Filling the void

As we enter into the second month of the near complete global live sports suspension, all forms of sport have shown signs of struggling,  from grass roots level up to the highest-level of national and international competition.

By Chris Dite, Arup Associate Director, Sport Venue Design and Major Events

There are still no clear signs of when we will all return to the normality of watching our favourite athletes, teams and sports in action, whether that be that at a stadium or on our regular television channels.

It goes without saying,  with less  sports being played and less opportunity to be outside, more people have looked to spend more of their time getting their sports fix online.

Figures from Verizon show that in the U.S.  75% more video games were played week-on-week  where  “VPN usage rose 34%, web traffic grew 20% and video streaming rose 12%”.

Whilst those of us ‘of a certain age’ bemoan the lack of sport, there are signs that this is a time to be excited by what the future holds as our society becomes more influenced by those who have chosen a different path to the traditional sports fan.

Younger demographic groups have seen a massive increase in participation and spectating of online Gaming and Esports specifically.

This has become an alternative to watching traditional sports and has aided those in self-isolation to  ‘stay connected’ in times of necessary  physical isolation.

Virtual sporting  communities  have developed quickly due to the lack of physical attendance. In Germany, a Bundesliga match between Borussia Dortmund and rivals Schalke was cancelled at the beginning of the COVID-19 outbreak.

This led to an improvised two hour  online  event being broadcast where the home club  shared  fan stories, behind-the-scenes footage and a message from the club, all broadcast free to air.

This event evolved into a ‘virtual viewing party’ on  the  Chinese social media platform Weibo, where 110,000 peak time viewers and a total of 2.9 million individual viewers  joined the event.


Chris Dite

Away from football,  Esports  and their extended virtual community have become tools used to give consumers their ‘sporting fix’  whilst interacting with their professional sporting heroes.  Formula 1, Motor GP,  NASCAR  and IndyCar – motorsports gaming titles  have all held online virtual races in the last week, hosting tournaments  for everyday-gamers to race both  professional motorsport drivers  and e-motorsports athletes.

FIFA20 players with League Two Leyton Orient F.C.  have hosted  a virtual tournament of their own with 128 teams participating in a knock-out style event with Crystal Palace FC and England winger Andros Townsend and Norwich FC playmaker, Todd Cantwell, taking part.

In short, Esports tournaments have found a way for sporting organisations and brands to close the distance between fans and participants, making it possible for fans to access their idols in a genuine, participatory and exciting environment.

This integration has become the ‘holy grail’ of traditional sports leagues recently and has usually only been available to those who can afford the most expensive of event day ‘packages’.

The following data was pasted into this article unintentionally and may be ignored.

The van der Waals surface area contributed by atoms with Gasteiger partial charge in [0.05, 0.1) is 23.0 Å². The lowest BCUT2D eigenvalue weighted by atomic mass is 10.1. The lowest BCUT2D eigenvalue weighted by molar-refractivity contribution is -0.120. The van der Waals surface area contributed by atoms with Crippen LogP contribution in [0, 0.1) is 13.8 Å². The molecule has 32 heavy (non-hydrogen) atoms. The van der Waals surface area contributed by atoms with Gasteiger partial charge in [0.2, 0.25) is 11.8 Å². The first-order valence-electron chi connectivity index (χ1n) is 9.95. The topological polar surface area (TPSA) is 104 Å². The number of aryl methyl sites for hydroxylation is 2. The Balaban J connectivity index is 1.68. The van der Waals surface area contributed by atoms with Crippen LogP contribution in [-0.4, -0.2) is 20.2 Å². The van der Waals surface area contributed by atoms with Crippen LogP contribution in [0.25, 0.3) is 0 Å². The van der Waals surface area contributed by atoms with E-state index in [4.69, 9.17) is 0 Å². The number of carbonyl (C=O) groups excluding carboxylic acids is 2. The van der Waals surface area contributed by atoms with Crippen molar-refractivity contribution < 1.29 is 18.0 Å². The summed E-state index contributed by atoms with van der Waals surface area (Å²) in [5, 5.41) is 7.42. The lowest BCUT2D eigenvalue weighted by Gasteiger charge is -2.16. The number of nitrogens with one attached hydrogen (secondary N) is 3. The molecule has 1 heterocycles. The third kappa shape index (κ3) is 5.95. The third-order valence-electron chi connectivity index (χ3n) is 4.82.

Esports provide this experience to all fans, far beyond the level of interaction traditional sports have delivered, despite their huge advances in recent years.

With the current lack of live and accessible sport, there is an opportunity for us as designers to evaluate how current and future generations consume live sport and how that will affect our projects as the world re-emerges from this period.

We have worked hard in recent years to achieve a level of consistency and accuracy within the tools we use to design, producing successful venues generating immersive and exciting in-venue atmosphere.

However, now is the time to challenge ourselves to develop our projects in order for them to embrace the new norm of meeting online, to delivering a meaningful and exciting environment to deliver an exciting online spectating experience.

Technologies such as virtual tickets/seating enabled through VR/AR technology have allowed sports spectating to become non-geographic.

Web or App-based game tracking platforms have allowed us real-time access to sport and are allowing us athlete-access through haptic technologies.

We firmly believe it is the role of stadium architects and designers to grasp this chance to shape the future of stadiums and arenas in both the physical and virtual world.

As we transition out of the immediate COVID-19 pandemic, the boundaries between our physical and virtual environments have been blurred beyond recognition.

This gives us an opportunity to engage with fans, venues and stakeholders to build a new narrative around the ‘at home experience’ and how venues enable that, whilst not diminishing the spectacle of a live sporting event, seen first-hand and in-person.

We are proud that our live venues generate incredible immersive atmospheres. For many of us, nothing is quite like being in a stadium, sharing the greatest moments in sport with thousands of passionate peers.

But today, we are rising to the challenge of designing physical spaces that transmit these powerful experiences into a virtual space.